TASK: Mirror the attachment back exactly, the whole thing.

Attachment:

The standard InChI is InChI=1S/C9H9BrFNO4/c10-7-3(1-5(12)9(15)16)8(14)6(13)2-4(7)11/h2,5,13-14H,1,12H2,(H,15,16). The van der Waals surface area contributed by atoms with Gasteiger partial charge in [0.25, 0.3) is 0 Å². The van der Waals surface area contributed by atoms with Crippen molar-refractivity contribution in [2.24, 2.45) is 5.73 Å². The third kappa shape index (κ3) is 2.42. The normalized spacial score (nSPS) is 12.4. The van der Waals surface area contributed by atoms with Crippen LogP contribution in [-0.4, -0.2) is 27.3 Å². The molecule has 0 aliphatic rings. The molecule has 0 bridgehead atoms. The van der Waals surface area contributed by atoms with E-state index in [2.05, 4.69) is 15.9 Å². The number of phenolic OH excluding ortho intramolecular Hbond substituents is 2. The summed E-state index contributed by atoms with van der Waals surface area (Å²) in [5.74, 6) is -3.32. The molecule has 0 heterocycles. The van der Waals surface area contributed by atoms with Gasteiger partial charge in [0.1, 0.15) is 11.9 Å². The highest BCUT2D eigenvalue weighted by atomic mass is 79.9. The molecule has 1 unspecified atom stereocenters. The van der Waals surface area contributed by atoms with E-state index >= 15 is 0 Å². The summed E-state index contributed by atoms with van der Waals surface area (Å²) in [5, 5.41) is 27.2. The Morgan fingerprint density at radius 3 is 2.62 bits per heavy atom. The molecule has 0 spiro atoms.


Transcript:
The standard InChI is InChI=1S/C9H9BrFNO4/c10-7-3(1-5(12)9(15)16)8(14)6(13)2-4(7)11/h2,5,13-14H,1,12H2,(H,15,16). The van der Waals surface area contributed by atoms with Gasteiger partial charge in [0.25, 0.3) is 0 Å². The van der Waals surface area contributed by atoms with Crippen molar-refractivity contribution in [2.24, 2.45) is 5.73 Å². The third kappa shape index (κ3) is 2.42. The normalized spacial score (nSPS) is 12.4. The van der Waals surface area contributed by atoms with Crippen LogP contribution in [-0.4, -0.2) is 27.3 Å². The molecule has 0 aliphatic rings. The molecule has 0 bridgehead atoms. The van der Waals surface area contributed by atoms with E-state index in [2.05, 4.69) is 15.9 Å². The number of phenolic OH excluding ortho intramolecular Hbond substituents is 2. The summed E-state index contributed by atoms with van der Waals surface area (Å²) in [5.74, 6) is -3.32. The molecule has 0 heterocycles. The van der Waals surface area contributed by atoms with Gasteiger partial charge in [0.1, 0.15) is 11.9 Å². The highest BCUT2D eigenvalue weighted by atomic mass is 79.9. The molecule has 1 unspecified atom stereocenters. The van der Waals surface area contributed by atoms with E-state index >= 15 is 0 Å². The summed E-state index contributed by atoms with van der Waals surface area (Å²) in [5, 5.41) is 27.2. The Morgan fingerprint density at radius 3 is 2.62 bits per heavy atom. The molecule has 0 spiro atoms.